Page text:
Size Matters

19 June 2014

With the recent post on Pluto, one of the questions that came up was about imaging Pluto itself. Currently the best image we have of Pluto is one taken by the Hubble telescope. It is a blurry smudge of shading without any real detail. At the same time, Hubble has taken extremely detailed images of distant objects, such as the ultra deep field. So how is it that Hubble can image distant galaxies in detail, but can’t get a detailed image of Pluto? It all comes down to an object’s size. Not its actual size, but its apparent size.

The apparent size of Pluto. NASA/Brian Koberlein
The apparent size of Pluto.

Pluto as seen from Earth is about 0.1 seconds of arc in apparent diameter. The Hubble eXtreme Deep Field, by comparison, is about 140 seconds of arc across. You can see a comparison in the image here. The main image is the eXtreme Deep Field, and in the center is an enlarged view of one galaxy within that field. On this enlarged scale, Pluto would occupy only about 4 pixels, so we need to zoom even more to see any detail. And that’s the point. Pluto is much closer than these galaxies, but Pluto is less than 2400 kilometers wide. The distant galaxies, on the other hand are hundreds of thousands of light years across.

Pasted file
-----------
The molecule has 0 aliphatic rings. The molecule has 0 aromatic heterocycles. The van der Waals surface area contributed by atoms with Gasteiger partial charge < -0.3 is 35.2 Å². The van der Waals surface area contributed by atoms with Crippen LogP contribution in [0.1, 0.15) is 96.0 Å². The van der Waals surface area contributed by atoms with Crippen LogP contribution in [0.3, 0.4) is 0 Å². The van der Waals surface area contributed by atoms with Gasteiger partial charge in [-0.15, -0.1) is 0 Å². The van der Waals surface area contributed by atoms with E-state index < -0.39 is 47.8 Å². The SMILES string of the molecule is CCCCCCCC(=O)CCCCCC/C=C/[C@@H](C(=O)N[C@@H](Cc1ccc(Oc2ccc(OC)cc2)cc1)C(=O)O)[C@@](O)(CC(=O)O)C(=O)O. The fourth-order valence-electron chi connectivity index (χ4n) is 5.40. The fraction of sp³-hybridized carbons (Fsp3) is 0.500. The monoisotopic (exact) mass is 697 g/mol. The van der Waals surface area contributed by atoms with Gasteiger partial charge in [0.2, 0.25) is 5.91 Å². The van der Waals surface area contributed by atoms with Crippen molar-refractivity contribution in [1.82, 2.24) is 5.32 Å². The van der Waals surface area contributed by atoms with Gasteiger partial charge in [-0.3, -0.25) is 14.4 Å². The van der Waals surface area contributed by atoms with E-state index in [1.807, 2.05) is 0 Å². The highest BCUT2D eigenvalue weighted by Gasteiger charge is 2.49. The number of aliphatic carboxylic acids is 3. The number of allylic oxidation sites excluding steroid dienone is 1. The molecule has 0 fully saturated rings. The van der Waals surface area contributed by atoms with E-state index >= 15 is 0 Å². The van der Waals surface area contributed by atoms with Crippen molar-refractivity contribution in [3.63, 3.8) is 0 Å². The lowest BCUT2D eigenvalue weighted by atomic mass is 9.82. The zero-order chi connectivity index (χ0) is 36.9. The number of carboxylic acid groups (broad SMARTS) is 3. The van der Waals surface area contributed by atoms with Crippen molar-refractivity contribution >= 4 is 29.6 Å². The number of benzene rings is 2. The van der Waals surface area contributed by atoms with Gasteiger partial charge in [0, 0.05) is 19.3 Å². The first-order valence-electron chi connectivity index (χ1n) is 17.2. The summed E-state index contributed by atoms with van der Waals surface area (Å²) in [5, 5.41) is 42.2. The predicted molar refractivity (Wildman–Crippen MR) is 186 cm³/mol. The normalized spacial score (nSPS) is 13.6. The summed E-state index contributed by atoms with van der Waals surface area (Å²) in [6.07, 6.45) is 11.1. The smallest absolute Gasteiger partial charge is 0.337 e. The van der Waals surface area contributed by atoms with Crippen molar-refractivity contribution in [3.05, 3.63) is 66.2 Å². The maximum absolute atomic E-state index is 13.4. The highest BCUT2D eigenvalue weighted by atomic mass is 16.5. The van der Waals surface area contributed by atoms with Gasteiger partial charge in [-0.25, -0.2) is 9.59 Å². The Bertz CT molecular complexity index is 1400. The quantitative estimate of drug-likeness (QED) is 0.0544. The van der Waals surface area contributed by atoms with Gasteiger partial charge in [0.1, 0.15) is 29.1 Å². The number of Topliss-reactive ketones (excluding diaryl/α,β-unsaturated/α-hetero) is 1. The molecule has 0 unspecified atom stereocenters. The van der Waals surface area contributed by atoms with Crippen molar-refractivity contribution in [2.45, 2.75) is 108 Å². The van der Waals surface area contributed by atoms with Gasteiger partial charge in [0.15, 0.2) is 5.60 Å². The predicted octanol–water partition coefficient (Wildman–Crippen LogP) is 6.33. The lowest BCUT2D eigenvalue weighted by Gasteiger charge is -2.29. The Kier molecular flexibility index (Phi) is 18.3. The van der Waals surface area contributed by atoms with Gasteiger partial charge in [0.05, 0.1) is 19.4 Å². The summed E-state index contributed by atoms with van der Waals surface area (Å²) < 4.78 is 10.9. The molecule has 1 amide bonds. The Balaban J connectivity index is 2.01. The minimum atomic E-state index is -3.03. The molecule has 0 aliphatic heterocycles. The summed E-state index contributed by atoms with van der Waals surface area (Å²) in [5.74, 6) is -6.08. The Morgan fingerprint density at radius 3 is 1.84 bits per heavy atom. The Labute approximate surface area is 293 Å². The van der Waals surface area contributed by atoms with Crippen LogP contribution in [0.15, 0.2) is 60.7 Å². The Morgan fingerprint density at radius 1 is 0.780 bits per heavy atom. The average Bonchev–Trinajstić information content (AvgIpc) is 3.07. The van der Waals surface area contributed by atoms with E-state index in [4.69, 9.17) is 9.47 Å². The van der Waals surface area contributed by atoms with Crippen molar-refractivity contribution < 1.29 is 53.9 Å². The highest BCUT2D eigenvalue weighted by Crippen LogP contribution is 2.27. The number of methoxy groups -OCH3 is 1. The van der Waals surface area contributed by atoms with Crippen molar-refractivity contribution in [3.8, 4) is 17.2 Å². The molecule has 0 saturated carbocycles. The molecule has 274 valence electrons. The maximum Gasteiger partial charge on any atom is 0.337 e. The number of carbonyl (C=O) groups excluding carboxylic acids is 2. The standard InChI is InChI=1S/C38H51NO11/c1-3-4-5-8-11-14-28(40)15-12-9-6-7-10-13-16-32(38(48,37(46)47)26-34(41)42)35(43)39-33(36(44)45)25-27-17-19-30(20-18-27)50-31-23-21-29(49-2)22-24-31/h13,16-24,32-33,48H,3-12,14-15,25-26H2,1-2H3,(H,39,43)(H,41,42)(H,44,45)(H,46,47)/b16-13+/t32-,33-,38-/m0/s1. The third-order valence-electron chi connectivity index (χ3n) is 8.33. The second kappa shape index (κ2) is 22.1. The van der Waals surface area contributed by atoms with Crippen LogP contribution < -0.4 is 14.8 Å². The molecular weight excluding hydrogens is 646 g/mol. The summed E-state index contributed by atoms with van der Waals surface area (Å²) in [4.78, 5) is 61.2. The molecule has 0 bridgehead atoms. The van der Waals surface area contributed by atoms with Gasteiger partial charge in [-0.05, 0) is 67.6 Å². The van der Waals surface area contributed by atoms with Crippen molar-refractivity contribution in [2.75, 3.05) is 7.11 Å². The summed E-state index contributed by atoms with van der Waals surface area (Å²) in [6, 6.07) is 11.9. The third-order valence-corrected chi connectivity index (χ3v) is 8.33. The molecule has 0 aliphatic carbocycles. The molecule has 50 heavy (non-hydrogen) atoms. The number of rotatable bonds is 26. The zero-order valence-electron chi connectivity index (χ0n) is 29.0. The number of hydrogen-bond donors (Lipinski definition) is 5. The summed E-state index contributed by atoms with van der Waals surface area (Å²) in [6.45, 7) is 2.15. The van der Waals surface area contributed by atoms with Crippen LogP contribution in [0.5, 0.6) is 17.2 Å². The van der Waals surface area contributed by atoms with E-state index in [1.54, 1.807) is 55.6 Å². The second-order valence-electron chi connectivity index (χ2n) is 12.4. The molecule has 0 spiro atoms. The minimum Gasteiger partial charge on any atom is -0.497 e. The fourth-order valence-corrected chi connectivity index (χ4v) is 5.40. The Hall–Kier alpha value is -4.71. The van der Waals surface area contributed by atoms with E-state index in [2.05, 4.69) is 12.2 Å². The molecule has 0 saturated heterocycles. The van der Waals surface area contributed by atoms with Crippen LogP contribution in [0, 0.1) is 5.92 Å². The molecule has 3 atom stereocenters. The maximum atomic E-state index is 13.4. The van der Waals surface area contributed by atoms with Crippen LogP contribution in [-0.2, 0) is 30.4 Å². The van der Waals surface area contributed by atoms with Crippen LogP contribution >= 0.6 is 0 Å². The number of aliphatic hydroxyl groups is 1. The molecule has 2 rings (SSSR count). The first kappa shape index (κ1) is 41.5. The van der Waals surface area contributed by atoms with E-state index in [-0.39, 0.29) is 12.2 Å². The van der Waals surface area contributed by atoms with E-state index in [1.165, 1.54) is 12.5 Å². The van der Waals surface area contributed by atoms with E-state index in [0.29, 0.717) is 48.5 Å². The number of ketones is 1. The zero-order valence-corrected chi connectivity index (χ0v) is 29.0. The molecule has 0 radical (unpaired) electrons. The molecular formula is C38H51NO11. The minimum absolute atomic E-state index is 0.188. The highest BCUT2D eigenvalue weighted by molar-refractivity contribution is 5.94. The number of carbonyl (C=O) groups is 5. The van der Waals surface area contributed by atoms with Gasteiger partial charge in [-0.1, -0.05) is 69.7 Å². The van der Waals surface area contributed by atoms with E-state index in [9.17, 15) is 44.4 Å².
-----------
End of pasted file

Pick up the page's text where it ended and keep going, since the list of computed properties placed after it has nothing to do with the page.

There are other factors that come into play, such as how bright an object is. The resolution we can get from Pluto is better than a similar sized area in the deep field. But the key point is that sometimes objects that are close are smaller in appearance than distant objects.